A new study based on the compilation of 43 datasets that consist of more than 11,000 couples suggests that perceived partner commitment is the top predictor of relationship satisfaction.
The study — published July 24 in the Proceedings of the National Academy of Science — was led by Samantha Joel, a psychology professor at Canada’s Western University; and Dr. Paul Eastwick, an associate professor at the University of California, Davis. They collaborated with seven dozen researchers.
The data for the study was collected longitudinally, meaning that researchers spoke to the same couples repeatedly at different points over time.
To determine the strongest predictors of relationship satisfaction, the researchers used “machine learning,” which the Massachusetts Institute of Technology defines as algorithms that “use statistics to find patterns in massive amounts of data.”
The study took into account several variables, including both partner’s perception of the relationship and both partners’ personality traits.
Scott Stanley, one of the collaborators on the study and research professor at the University of Denver, explained in a piece for the Institute for Family Studies that the study measured different variables such as affection, appreciation, conflict, empathy, aggression, sexual satisfaction and supportiveness.
The study also measured relationship characteristics such as whether or not couples live together, are married and how long they have been in a relationship among other characteristics.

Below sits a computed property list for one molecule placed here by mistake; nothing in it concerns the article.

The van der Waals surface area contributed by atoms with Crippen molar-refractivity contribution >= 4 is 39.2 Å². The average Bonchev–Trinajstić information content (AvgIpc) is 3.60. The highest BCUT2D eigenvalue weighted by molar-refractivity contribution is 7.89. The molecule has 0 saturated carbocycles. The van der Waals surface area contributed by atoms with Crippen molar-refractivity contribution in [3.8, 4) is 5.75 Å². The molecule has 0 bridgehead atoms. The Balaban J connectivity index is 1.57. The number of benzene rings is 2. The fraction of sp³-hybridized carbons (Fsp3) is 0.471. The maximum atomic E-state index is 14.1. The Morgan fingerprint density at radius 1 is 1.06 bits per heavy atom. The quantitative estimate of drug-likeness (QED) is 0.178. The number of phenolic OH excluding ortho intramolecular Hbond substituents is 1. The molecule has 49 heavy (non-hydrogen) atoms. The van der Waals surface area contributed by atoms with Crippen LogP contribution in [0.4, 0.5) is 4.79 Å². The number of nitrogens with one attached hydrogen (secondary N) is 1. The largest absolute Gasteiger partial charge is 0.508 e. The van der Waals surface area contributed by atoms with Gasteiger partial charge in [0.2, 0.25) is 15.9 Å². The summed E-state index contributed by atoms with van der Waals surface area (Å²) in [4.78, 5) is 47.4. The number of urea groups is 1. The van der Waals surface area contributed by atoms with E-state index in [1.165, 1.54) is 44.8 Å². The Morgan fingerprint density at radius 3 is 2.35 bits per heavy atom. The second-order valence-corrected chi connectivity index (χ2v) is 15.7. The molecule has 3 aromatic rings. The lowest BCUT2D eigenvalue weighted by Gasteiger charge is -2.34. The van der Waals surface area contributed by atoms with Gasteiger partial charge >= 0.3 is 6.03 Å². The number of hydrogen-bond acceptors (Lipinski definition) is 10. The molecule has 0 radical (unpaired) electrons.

Another category measured individual characteristics like anxiety, attachment, alcohol use, family history and demographic characteristics.
Perceived partner commitment was ranked as the top variable that explains the "variance for both present and future relationship satisfaction," according to Stanley.
According to a statement from Western University announcing the study’s conclusion, relationship-specific predictors like “perceived partner commitment,” as well as “appreciation” and “sexual satisfaction” account for nearly half of variance in relationship quality."
Perceived partner satisfaction, conflict, intimacy, love, perceived partner responsiveness, investment and trust were also among the top 10 strongest relationship-specific predictors.
Individual characteristics, on the other hand, only explained 21% of the variance in relationship quality, according to the study. The top five strongest individual predictors were life satisfaction, negative affect, depression, attachment avoidance and attachment anxiety.
“Once you have all the relationship-specific data in hand, the individual differences fade into the background,” Joel said in a statement.
According to the statement, individual differences didn’t seem to “regulate or moderate” the relationship-specific variables.
“‘Who I am’ doesn’t really matter once I know ‘who I am when I am with you,’” Eastwick said in a statement.
In an interview with CNN, Joel explained that a relationship is “more than the sum of its parts.”
"It's that relationship dynamic itself, rather than the individuals who make up the relationship, that seems to be most important for relationship quality,” Joel said.
The datasets for the study were sampled from Western countries like Canada, the United States, Israel, the Netherlands, Switzerland, and New Zealand. The researchers would like to collect data from countries in South America, Asia and Africa for future studies.
Joel and Eastwick previously published a study in 2017 titled: “Is Romantic Desire Predictable? Machine Learning Applied to Initial Romantic Attraction.” Eastwick is also the head of the Attraction and Relationships Research Laboratory, which studies “the psychological processes involved in initiating and maintaining romantic relationships.”